A Green Spin

‘Isn’t it boring to do nothing constructive with your day?’

with 2 comments

I just read The 112 Hour Week (And I’m writing an eBook) [here], a criticism on the latest trends of ‘minimalism, lifestyle design, mini-retirements and 4-hour work weeks’ (interestingly, he’s a minimalist himself):

And what’s this obsession with not working anyway? Isn’t it boring to do nothing constructive with your day? I think humans have an innate need to create something, or else they get fat and die.

From what I’ve learnt so far from the people who want to follow a minimalist lifestyle or work for 4 hours a week, it’s not about doing ‘nothing constructive’ with your day, and has everything to do with the fact that ‘humans have an innate need to create something’. The reason why people want to leave their 9-5 jobs is to pursue their real dreams and passions, particularly those of a creative nature. People in dead-end jobs are particularly interested in minimalism, and being free of the drudgery of today’s working society is to let go of what has stifled their creative passions before, and to allow them to grow.

Which leads me to my next point, these 4-hour work weeks or better 2-hour work weeks or EVEN better 0-hour work week. I think I finally got what they meant. These bloggers seem to define “work” as any chore that you do for money.


But me. I like working. And I like to use this definition of work:
work |wərk| noun

activity involving mental or physical effort done in order to achieve a purpose or result

So using this definition, walking to the beach is work. Updating my Facebook status is work. Sex is work (or if you’re doing it wrong it can be a chore). You see I think these 2/4 hour work week people have it all wrong. Work is awesome. It’s all about having a purpose and knowing your outcome. I don’t want to read a book on how to work 4 hours a day and then fuck around for the rest of the day. And I don’t want to “outsource” my life. It’s my life and I want to experience the most of every waking moment.

I’m not so sure it’s as utopian as all that. I don’t believe that people come to the ‘4-hour week’ books thinking, ‘great, I can quit all the chores and boring things in my life and be lazy! I don’t have to work ever again! I hate work!’. The vast majority of people I know don’t want to quit work just so they can lie around watching daylight TV for the rest of their life. They want to quit work because it is suppressing their real dreams and passions which they have no time for. They want to work towards these dreams, right? And ‘having a purpose and knowing your outcome’ is often unreachable when a person is stuck in a job that hate. The minimalist movement is popular because people want to ‘experience the most of every waking moment’.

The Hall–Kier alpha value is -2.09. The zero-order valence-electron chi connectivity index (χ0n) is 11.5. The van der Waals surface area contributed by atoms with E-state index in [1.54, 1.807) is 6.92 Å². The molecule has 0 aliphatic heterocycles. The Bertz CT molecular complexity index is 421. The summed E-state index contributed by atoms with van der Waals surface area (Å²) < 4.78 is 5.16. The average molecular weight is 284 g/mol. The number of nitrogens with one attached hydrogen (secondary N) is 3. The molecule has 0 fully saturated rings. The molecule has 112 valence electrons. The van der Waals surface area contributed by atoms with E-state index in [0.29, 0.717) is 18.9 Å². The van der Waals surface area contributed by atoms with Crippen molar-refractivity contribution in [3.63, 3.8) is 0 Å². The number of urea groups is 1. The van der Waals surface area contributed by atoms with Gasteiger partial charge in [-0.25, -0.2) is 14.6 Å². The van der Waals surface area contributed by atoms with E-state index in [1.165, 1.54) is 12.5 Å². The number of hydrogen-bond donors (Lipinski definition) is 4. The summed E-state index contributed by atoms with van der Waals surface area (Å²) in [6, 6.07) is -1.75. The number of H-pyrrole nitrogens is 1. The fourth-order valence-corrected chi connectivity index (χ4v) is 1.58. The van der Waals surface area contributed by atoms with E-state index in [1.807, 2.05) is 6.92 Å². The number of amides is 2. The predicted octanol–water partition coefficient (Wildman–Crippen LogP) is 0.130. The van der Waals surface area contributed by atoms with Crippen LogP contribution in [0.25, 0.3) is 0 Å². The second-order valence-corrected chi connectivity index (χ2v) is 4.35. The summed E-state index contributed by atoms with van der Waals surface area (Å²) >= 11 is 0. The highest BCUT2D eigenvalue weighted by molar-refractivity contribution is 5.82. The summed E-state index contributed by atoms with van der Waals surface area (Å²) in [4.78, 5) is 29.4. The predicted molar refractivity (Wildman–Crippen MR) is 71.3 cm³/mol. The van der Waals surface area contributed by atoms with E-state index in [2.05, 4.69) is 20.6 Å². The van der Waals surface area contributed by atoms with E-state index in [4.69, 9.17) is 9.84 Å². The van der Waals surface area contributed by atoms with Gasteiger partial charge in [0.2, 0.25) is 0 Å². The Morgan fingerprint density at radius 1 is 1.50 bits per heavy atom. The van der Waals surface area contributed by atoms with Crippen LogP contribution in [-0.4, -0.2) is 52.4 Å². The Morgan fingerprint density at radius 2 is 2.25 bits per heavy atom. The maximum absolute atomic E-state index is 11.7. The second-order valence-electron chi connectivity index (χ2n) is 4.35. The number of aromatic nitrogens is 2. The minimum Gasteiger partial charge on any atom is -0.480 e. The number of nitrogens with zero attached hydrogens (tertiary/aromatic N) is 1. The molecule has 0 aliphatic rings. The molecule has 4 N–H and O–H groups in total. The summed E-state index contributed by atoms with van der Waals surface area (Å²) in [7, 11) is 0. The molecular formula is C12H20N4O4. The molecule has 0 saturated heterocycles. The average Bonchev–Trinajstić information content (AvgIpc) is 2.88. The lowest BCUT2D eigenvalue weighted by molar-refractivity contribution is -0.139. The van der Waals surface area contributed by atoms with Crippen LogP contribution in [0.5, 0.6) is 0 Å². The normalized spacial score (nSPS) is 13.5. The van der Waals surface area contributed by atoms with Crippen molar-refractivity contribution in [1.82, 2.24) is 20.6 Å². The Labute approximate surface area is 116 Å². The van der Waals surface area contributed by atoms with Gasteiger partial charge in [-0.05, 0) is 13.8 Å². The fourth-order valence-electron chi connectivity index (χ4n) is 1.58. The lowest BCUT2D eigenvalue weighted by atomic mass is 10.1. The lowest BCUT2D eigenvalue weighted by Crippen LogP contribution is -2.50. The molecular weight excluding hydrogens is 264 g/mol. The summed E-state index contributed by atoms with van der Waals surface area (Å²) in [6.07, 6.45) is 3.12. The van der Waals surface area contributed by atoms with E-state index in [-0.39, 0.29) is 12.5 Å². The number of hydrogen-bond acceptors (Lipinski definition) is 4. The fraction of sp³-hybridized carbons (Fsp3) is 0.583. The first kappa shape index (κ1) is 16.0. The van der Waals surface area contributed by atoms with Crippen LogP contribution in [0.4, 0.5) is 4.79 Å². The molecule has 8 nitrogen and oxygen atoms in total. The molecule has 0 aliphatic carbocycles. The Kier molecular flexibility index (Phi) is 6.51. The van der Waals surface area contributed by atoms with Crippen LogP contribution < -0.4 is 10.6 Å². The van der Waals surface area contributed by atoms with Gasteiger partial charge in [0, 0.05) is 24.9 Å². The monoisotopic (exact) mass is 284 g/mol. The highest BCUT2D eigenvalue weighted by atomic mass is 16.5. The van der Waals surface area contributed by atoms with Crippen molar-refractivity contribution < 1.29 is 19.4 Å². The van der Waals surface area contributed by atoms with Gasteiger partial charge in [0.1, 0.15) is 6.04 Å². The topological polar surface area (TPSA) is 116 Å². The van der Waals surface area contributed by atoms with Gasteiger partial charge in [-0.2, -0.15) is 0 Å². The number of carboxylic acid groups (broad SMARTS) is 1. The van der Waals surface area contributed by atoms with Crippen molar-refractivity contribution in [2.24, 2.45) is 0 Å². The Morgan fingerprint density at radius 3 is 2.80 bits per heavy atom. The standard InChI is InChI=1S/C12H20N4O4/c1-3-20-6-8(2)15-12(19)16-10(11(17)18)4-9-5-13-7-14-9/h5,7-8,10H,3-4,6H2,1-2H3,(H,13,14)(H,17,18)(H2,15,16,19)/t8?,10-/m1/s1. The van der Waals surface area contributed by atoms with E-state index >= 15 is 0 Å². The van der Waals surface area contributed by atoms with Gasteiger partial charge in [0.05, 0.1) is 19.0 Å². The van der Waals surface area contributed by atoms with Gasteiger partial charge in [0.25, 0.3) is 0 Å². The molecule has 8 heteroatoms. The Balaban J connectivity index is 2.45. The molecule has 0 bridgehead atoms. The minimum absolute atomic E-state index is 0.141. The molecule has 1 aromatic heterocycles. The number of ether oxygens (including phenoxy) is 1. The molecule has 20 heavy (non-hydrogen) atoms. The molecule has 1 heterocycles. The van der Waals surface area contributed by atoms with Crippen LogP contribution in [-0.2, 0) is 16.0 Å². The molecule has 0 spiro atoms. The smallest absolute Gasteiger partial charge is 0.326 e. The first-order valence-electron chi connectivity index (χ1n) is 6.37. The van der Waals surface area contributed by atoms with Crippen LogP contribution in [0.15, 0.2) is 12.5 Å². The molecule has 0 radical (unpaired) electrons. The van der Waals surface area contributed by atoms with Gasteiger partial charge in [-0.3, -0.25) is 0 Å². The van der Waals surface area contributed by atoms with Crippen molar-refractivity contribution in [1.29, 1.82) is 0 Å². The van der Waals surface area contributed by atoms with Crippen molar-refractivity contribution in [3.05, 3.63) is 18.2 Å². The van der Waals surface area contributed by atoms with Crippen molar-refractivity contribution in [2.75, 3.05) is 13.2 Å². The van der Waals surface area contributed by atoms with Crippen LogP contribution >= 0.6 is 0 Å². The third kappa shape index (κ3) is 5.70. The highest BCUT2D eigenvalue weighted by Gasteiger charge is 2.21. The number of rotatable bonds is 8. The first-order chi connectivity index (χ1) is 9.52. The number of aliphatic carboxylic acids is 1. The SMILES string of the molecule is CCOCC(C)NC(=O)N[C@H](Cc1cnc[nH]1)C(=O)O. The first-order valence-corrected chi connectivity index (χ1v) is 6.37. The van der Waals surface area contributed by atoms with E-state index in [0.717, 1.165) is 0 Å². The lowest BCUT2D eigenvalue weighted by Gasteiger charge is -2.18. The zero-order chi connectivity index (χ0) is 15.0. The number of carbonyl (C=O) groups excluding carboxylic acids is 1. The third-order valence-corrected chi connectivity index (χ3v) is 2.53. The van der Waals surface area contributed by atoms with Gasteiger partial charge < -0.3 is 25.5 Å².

That’s what I got out of ‘The 4 Hour work week’ anyway. Just putting my six pence out there.

Am I wrong? Are people who follow the ‘4 hour work a week’ ideal, just pursueing laziness instead?


I quite like this ‘no bullshit’ blogger, other than disagreeing with this post. Especially his comments on the 100-things challenge – “Personally, I think it’s a cop-out to have exceptions but then to really have only 100 things would be way too difficult”.


Written by Peppidee

March 27, 2011 at 9:46 pm

Posted in Uncategorized

2 Responses

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  1. Good points. I was poking a bit of fun at Tim Ferriss because I’m sure he’s one of the hardest working people out there. And he was smart enough to know “4 Hour Work Week” would get attention. (http://www.boingboing.net/2010/10/25/howto-use-google-adw.html)

    I agree with you that the idea behind all these books/movements is life strategies, living with intention and pursuing your passions. We don’t have to accept the status quo!


    March 28, 2011 at 7:04 pm

    • ah thanks for the link! that was an interesting read. I’ve spent weeks reading the blogs of minimalist-living people who work 4 hours or less a week because they’re doing work they love, being busy following passions and living frugally etc.etc., so I forgot Tim Ferriss’ book isn’t quite the same.:)


      March 29, 2011 at 1:10 am

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